BEIJING (Reuters) - China is willing to work with the international community to fully implement U.N. resolutions on North Korea, but opposes any unilateral sanctions outside that framework, a senior Chinese diplomat told Japan on Wednesday.
Japan and South Korea said this month they would impose new unilateral sanctions on North Korea over its nuclear and ballistic missile programs, following a new U.N. Security Council resolution imposed on the reclusive country.
North Korea has rejected the U.N. resolution, aimed at cutting its annual export revenue by a quarter after its fifth and largest nuclear test in September.
It says the resolution is a conspiracy hatched by the United States to deny its sovereignty.
Both South Korea and Japan already have comprehensive unilateral sanctions in place against North Korea.
Speaking by telephone to Kenji Kanasugi, director-general of Asian and Oceanian affairs bureau at Japan’s foreign ministry, China’s special envoy for the Korean peninsula Wu Dawei said China had always pushed for denuclearization via talks.
“China is willing, along with the international community, to fully and completely enforce Security Council resolutions, and opposes unilateral sanctions imposed outside the framework of Security Council resolutions,” China’s Foreign Ministry cited Wu as saying.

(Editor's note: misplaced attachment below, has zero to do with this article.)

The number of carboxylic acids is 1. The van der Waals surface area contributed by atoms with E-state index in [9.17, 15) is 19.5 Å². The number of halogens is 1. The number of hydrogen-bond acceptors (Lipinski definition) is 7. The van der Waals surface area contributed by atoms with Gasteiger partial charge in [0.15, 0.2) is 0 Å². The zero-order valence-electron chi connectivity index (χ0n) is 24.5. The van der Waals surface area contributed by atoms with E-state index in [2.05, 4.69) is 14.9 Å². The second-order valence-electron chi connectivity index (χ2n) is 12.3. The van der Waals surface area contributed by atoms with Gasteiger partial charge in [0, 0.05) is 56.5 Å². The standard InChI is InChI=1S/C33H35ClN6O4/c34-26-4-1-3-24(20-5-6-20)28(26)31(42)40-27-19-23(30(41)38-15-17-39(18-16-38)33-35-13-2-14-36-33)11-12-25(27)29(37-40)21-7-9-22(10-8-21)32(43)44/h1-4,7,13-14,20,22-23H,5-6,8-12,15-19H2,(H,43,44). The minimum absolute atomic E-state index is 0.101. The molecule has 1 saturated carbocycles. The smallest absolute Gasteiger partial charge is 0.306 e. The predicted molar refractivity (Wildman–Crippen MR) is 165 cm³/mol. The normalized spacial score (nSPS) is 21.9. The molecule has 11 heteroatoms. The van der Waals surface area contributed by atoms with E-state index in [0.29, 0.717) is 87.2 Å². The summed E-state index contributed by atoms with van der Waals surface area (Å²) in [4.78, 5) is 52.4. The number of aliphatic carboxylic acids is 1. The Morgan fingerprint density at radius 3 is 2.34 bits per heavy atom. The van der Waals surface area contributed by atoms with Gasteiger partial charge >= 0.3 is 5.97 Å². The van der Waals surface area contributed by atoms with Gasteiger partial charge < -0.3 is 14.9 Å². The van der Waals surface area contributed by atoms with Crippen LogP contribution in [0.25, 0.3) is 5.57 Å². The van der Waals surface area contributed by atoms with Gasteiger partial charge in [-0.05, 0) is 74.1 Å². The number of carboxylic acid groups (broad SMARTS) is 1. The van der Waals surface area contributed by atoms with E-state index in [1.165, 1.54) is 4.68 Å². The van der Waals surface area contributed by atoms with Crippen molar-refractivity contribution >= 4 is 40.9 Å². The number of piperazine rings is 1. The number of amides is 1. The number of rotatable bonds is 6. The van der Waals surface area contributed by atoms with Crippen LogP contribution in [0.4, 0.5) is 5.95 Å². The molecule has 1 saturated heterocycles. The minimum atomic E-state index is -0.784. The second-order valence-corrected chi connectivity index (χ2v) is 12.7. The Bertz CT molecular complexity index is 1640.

“The situation on the Korean peninsula is complex and sensitive. All sides should work hard together to maintain the peace and stability of the Korean peninsula,” Wu said.
China also hopes all parties can create conditions for the early resumption of a six-party talks process, he said, referring to a stalled dialogue mechanism involving the two Koreas, China, Japan, the United States and Russia.
China is North Korea’s sole major ally though their relations have been seriously strained by North Korea’s repeated missile and nuclear tests.
While China has signed up for several rounds of U.N. sanctions it has repeatedly said civilians and normal trade contacts should not be affected.
China has long feared that cutting off North Korea completely could lead to its collapse, pushing waves of refugees into China’s poor northeast.
Reporting by Ben Blanchard; Editing by Robert Birsel